Really enjoyed reading about your trip on the SDW,so much so that ive persuaded a mate to come with me,not gonna do the whole thing at once,Winchester to Exton,Exton to East Meon and then the odd few miles to Petersfield to get the train back home,if all goes well then we will plan the rest at a later date.Thanks again,made great reading

Philip Levy

25 May 2015 at 8:08 pm

Hi i was interested in reading one of your reports on your walk on the south downs way.
can you give some advice please, myself and 4 others are planning a charity walk the whole of the 100 miles of the south downs way in 2016.

We are aiming to hit 20 miles a day and using b and b accommodation along the way.

In your opinion is it possible to maintain 20 miles a a day or should we aim for a lesser distance on the 3rd day.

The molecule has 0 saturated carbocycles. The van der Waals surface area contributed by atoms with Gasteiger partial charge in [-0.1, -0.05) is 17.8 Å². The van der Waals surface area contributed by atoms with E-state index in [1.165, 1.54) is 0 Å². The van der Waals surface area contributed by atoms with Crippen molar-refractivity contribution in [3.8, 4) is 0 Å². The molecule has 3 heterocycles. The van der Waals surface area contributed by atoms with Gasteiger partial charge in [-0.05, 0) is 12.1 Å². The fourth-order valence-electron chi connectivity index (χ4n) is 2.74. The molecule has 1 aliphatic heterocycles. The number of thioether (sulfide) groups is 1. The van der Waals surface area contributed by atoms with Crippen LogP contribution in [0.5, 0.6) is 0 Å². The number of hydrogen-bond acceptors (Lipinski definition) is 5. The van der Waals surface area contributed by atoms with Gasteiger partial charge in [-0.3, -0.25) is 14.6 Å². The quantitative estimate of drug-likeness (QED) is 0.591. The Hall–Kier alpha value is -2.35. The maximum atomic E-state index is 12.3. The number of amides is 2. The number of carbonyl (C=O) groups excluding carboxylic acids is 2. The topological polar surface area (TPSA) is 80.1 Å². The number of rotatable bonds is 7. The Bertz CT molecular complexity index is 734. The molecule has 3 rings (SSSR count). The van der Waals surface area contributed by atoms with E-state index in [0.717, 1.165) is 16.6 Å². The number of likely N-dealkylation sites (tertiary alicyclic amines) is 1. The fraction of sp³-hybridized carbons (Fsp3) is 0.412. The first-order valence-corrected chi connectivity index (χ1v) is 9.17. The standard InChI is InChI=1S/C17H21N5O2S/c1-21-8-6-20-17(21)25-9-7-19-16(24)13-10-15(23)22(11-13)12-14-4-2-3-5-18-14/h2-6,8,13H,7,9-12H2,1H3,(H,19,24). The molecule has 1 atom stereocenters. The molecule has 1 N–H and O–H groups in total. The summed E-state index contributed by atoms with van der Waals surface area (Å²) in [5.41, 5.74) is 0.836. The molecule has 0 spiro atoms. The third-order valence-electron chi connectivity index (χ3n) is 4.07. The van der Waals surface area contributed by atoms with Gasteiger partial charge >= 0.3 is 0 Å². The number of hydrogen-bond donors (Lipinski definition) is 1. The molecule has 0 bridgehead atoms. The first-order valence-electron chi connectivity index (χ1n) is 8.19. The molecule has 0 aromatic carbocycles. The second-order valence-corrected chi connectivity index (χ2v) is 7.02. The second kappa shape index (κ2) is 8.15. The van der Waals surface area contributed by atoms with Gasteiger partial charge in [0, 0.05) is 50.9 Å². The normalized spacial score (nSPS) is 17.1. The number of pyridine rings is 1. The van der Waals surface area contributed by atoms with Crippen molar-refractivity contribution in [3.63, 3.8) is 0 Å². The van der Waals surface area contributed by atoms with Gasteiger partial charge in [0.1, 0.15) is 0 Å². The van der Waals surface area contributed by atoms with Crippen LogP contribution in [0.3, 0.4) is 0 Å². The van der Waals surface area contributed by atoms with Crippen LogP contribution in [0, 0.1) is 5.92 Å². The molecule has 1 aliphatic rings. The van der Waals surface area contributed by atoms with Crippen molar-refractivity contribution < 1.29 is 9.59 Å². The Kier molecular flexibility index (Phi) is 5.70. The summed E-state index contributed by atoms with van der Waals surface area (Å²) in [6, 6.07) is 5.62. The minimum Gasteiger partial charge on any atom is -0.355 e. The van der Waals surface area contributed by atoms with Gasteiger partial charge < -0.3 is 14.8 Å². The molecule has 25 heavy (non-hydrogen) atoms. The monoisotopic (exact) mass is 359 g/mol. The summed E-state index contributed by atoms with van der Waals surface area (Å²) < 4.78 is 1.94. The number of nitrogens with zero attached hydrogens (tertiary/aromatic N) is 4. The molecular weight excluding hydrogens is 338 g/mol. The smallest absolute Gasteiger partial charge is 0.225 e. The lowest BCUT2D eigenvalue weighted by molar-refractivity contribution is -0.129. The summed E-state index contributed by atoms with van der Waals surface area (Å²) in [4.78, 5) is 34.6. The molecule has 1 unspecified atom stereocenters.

Your view would be greatly valued

Thank yo

Joyce

24 July 2016 at 10:08 pm

I am inspired your tales and photos. My husband and I are planning to walk the South Downs Way in September 2016. We are interested in staying at the Copper House B&B with Charles. Do you know if he still takes walkers? If yes, do you have an email address for him.

Andrew Bowden

24 July 2016 at 10:50 pm

Hello Joyce – I am afraid I don’t know if Charles at the Copper House is still doing B&B. I only ever saw him listed on the National Trail website and he’s no longer on there so I would guess not.

The Copper House was on the same site as another B&B – if my memory serves, it’s Corhampton Lane Farm – which was run by his daughter.

Joyce

26 July 2016 at 10:15 pm

That’s a big help. Thank you very much.